The Psychology of Death in Fantasy and History
Jerry S. Piven
Greenwood Publishing Group, 2004 - Psychology - 323 pages
This volume investigates the impact of death consideration on such phenomena as Buddhist cosmology, the poetry of Rilke, cults and apocalyptic dreams, Japanese mythology, creativity, and even psychotherapy. Death is seen as a critical motivation for the genesis of artistic creations and monuments, of belief systems, fantasies, delusions and numerous pathological syndromes. Culture itself may be understood as the innumerable ways that societies defend themselves against helplessness and annihilation, how they mould and recreate the world in accordance with their wishes and anxieties, the social mechanisms employed to deny annihilation and death. Whether one speaks of the construction of massive burial tombs, magical transformations of death into eternal life, afterlives or resurrections, the need to cope with death and deny its terror and effect are the sine qua non of religion, culture, ideology, and belief systems in general.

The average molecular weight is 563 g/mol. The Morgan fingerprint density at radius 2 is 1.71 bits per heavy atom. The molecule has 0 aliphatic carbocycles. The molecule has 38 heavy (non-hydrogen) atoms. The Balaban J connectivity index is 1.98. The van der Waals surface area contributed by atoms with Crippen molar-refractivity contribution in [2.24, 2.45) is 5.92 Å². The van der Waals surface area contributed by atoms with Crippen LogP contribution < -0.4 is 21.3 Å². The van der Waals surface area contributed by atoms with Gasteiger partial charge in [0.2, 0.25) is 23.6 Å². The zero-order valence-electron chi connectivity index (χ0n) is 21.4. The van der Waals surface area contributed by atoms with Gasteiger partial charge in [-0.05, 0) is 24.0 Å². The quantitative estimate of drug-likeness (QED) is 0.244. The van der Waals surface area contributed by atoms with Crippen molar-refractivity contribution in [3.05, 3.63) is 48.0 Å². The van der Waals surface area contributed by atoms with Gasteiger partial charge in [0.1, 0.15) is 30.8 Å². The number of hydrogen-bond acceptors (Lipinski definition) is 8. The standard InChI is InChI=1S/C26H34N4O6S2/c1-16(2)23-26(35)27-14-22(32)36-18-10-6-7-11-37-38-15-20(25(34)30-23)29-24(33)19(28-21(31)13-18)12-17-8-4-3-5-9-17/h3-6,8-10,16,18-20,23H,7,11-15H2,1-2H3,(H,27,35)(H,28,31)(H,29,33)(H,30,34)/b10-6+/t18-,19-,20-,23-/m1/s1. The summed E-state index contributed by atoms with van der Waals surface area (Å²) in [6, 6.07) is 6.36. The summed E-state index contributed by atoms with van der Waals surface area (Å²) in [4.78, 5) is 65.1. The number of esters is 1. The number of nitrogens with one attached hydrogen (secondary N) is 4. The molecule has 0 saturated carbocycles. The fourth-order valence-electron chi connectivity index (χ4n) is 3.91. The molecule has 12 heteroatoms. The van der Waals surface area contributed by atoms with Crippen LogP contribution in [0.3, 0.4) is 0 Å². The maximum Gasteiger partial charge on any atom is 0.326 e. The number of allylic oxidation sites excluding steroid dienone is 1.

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Buddhism Death and the Feminine
Uncanny Dolls Images of Death in Rilke and Freud
Death Fantasy and Religious Transformations
Europes Culture of Death
Creativity and Death in Psychoanalysis
The Idol and the Idolizers Ernest Beckers Theory of Expanded Transference as a Tool for Historical Criticism and Interpretation with an Addendum ...
Thoughts for the Times on Terrorism War and Death
Love Separation and Death in a Japanese Myth